11 November 2011


Despite the focus on addressing the European debt crisis, the G20 recent meeting in Cannes resulted in some significant movement to address the issues of tax havens and to introduce a tax on financial transactions as a means of addressing the issues of poverty and climate change.

Momentum in favour of introducing the tax continues to build with South Africa, Argentina and Brazil joining with France, Germany and Spain to back the so-called 'Robin Hood Tax'. Bill Gates also presented a report to the meeting arguing that the tax is both feasible and desirable while repudiating the idea that the tax needs to be global in order to work.

Significant international pressure from an increasing number of policy makers is also steadily mounting against the secrecy offered by tax havens, says UK-based international development agency Christian Aid, following the G20 meeting.

The conference listed 11 tax havens that have failed to deliver on tax transparency, with French President Nicolas Sarkozy stating that the worst offenders 'will be excluded from the international community'.

Other significant developments arising from the summit included:-
• Every G20 member agreeing to sign a multilateral convention that will allow exchange of tax information between them – and will consider making information available automatically on a voluntary basis,
• A call from the G20 for multinational companies to be more compliant and transparent in their dealings with poor countries.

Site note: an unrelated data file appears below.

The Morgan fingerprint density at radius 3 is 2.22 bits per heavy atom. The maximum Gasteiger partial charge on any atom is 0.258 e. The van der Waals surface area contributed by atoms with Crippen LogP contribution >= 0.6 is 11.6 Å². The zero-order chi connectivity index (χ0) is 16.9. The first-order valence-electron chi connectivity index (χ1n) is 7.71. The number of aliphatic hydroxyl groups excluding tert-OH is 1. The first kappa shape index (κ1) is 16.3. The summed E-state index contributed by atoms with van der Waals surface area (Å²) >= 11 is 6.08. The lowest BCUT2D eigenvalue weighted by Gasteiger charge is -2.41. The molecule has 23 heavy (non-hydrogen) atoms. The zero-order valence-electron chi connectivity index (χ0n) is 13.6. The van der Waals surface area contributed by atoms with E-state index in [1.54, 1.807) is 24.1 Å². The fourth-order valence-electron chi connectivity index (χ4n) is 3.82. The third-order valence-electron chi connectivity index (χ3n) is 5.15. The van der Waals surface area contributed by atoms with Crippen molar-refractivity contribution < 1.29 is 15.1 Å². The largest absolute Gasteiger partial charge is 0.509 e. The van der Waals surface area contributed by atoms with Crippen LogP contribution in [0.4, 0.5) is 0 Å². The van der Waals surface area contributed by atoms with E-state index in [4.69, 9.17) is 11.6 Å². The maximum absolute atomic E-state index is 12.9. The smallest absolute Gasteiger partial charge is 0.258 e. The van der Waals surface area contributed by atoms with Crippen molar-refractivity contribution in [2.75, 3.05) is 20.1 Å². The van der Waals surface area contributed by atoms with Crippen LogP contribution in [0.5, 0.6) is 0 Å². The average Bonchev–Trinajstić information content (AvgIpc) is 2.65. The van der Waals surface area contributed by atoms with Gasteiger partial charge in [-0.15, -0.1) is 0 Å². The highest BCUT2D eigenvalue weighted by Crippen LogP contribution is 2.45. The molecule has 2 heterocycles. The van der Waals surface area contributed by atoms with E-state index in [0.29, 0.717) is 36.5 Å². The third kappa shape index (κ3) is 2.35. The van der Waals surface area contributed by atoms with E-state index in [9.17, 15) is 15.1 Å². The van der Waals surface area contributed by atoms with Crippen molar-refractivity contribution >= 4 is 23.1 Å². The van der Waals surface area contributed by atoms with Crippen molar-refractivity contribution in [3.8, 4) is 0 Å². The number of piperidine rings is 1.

• Indian Prime Minister Manmohan Singh warning that tax evasion and illicit finance flows have become a ‘serious’ problem and urging the G20 to take a lead on automatic information exchange.
• The G20 agreeing to increase support to developing countries to counter ‘abusive transfer pricing ‘- a major profit-shifting tax dodge.
• A report from Bill Gates calling on all G20 countries to impose legally binding transparency requirements on mining and oil companies. Requiring companies to make public details of agreements they have with governments of the countries where they operate makes it easier to spot irregular payments.

"We are delighted that the G20 has listened to the concerns of 40,000 people across the world calling for an End to Tax Haven Secrecy – but we need sustained follow-up action to ensure this becomes a reality" said Christian Aid senior economic justice adviser Dr David McNair.

"We estimate that developing countries lose around $160 billion a year because of tax dodging by multinationals and other companies trading internationally. That lost tax revenue could save lives" he added.

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